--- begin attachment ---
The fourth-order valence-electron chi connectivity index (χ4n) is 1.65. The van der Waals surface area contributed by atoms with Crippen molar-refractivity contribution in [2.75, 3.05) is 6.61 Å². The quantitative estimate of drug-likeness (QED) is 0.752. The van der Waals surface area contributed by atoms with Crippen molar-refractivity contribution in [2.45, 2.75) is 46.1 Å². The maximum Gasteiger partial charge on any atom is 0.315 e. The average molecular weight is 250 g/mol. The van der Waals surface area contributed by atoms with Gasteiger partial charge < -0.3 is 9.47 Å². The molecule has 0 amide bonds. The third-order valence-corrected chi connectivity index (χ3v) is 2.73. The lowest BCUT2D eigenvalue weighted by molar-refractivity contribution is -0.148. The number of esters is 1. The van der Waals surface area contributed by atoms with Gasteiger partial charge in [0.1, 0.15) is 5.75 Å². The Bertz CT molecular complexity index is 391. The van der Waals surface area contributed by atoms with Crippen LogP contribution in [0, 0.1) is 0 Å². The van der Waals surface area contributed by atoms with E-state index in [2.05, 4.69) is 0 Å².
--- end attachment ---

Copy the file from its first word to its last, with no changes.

The fourth-order valence-electron chi connectivity index (χ4n) is 1.65. The van der Waals surface area contributed by atoms with Crippen molar-refractivity contribution in [2.75, 3.05) is 6.61 Å². The quantitative estimate of drug-likeness (QED) is 0.752. The van der Waals surface area contributed by atoms with Crippen molar-refractivity contribution in [2.45, 2.75) is 46.1 Å². The maximum Gasteiger partial charge on any atom is 0.315 e. The average molecular weight is 250 g/mol. The van der Waals surface area contributed by atoms with Gasteiger partial charge < -0.3 is 9.47 Å². The molecule has 0 amide bonds. The third-order valence-corrected chi connectivity index (χ3v) is 2.73. The lowest BCUT2D eigenvalue weighted by molar-refractivity contribution is -0.148. The number of esters is 1. The van der Waals surface area contributed by atoms with Gasteiger partial charge in [0.1, 0.15) is 5.75 Å². The Bertz CT molecular complexity index is 391. The van der Waals surface area contributed by atoms with Crippen LogP contribution in [0, 0.1) is 0 Å². The van der Waals surface area contributed by atoms with E-state index in [2.05, 4.69) is 0 Å².